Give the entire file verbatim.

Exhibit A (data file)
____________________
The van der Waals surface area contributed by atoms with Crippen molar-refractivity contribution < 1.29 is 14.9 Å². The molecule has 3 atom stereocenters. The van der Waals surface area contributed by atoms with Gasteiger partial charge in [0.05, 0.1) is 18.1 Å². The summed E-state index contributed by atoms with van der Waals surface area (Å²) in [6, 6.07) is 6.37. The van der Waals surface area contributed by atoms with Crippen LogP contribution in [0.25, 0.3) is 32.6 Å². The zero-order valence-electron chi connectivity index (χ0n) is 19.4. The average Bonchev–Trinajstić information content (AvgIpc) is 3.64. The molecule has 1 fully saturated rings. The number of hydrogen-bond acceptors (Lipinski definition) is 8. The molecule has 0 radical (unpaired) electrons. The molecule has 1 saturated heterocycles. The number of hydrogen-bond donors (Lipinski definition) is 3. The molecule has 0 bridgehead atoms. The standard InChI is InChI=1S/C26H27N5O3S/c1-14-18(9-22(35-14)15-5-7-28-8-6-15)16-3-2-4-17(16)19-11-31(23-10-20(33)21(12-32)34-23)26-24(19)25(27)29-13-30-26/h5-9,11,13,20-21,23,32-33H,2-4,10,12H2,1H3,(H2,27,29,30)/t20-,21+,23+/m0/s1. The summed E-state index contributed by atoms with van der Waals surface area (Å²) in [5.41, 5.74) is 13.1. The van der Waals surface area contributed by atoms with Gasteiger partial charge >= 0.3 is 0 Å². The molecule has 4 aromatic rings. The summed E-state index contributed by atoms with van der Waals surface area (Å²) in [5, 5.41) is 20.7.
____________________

The van der Waals surface area contributed by atoms with Crippen molar-refractivity contribution < 1.29 is 14.9 Å². The molecule has 3 atom stereocenters. The van der Waals surface area contributed by atoms with Gasteiger partial charge in [0.05, 0.1) is 18.1 Å². The summed E-state index contributed by atoms with van der Waals surface area (Å²) in [6, 6.07) is 6.37. The van der Waals surface area contributed by atoms with Crippen LogP contribution in [0.25, 0.3) is 32.6 Å². The zero-order valence-electron chi connectivity index (χ0n) is 19.4. The average Bonchev–Trinajstić information content (AvgIpc) is 3.64. The molecule has 1 fully saturated rings. The number of hydrogen-bond acceptors (Lipinski definition) is 8. The molecule has 0 radical (unpaired) electrons. The molecule has 1 saturated heterocycles. The number of hydrogen-bond donors (Lipinski definition) is 3. The molecule has 0 bridgehead atoms. The standard InChI is InChI=1S/C26H27N5O3S/c1-14-18(9-22(35-14)15-5-7-28-8-6-15)16-3-2-4-17(16)19-11-31(23-10-20(33)21(12-32)34-23)26-24(19)25(27)29-13-30-26/h5-9,11,13,20-21,23,32-33H,2-4,10,12H2,1H3,(H2,27,29,30)/t20-,21+,23+/m0/s1. The summed E-state index contributed by atoms with van der Waals surface area (Å²) in [5.41, 5.74) is 13.1. The van der Waals surface area contributed by atoms with Gasteiger partial charge >= 0.3 is 0 Å². The molecule has 4 aromatic rings. The summed E-state index contributed by atoms with van der Waals surface area (Å²) in [5, 5.41) is 20.7.